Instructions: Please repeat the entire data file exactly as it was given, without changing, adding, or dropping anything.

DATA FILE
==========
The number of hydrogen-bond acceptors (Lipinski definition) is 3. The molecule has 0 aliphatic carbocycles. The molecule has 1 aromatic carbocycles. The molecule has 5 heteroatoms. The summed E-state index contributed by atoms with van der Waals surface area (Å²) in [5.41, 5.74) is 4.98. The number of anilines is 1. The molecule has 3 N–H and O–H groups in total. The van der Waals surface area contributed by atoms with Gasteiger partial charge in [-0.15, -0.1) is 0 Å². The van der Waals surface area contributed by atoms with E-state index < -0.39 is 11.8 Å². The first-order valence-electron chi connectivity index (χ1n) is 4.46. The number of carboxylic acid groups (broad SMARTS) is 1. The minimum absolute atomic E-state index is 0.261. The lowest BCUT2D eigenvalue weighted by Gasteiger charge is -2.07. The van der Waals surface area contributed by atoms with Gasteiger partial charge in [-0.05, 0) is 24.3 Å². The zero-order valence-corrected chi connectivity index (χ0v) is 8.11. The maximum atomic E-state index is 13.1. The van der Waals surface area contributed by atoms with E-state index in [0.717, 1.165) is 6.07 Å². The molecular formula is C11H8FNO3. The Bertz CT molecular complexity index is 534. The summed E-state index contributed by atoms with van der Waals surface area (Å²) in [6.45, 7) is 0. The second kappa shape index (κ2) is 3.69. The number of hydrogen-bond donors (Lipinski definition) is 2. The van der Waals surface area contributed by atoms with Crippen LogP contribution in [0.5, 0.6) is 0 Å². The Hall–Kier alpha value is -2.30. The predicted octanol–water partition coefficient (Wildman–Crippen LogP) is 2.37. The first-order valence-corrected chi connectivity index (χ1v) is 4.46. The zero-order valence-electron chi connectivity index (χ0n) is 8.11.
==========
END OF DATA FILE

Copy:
The number of hydrogen-bond acceptors (Lipinski definition) is 3. The molecule has 0 aliphatic carbocycles. The molecule has 1 aromatic carbocycles. The molecule has 5 heteroatoms. The summed E-state index contributed by atoms with van der Waals surface area (Å²) in [5.41, 5.74) is 4.98. The number of anilines is 1. The molecule has 3 N–H and O–H groups in total. The van der Waals surface area contributed by atoms with Gasteiger partial charge in [-0.15, -0.1) is 0 Å². The van der Waals surface area contributed by atoms with E-state index < -0.39 is 11.8 Å². The first-order valence-electron chi connectivity index (χ1n) is 4.46. The number of carboxylic acid groups (broad SMARTS) is 1. The minimum absolute atomic E-state index is 0.261. The lowest BCUT2D eigenvalue weighted by Gasteiger charge is -2.07. The van der Waals surface area contributed by atoms with Gasteiger partial charge in [-0.05, 0) is 24.3 Å². The zero-order valence-corrected chi connectivity index (χ0v) is 8.11. The maximum atomic E-state index is 13.1. The van der Waals surface area contributed by atoms with E-state index in [0.717, 1.165) is 6.07 Å². The molecular formula is C11H8FNO3. The Bertz CT molecular complexity index is 534. The summed E-state index contributed by atoms with van der Waals surface area (Å²) in [6.45, 7) is 0. The second kappa shape index (κ2) is 3.69. The number of hydrogen-bond donors (Lipinski definition) is 2. The van der Waals surface area contributed by atoms with Crippen LogP contribution in [0.5, 0.6) is 0 Å². The Hall–Kier alpha value is -2.30. The predicted octanol–water partition coefficient (Wildman–Crippen LogP) is 2.37. The first-order valence-corrected chi connectivity index (χ1v) is 4.46. The zero-order valence-electron chi connectivity index (χ0n) is 8.11.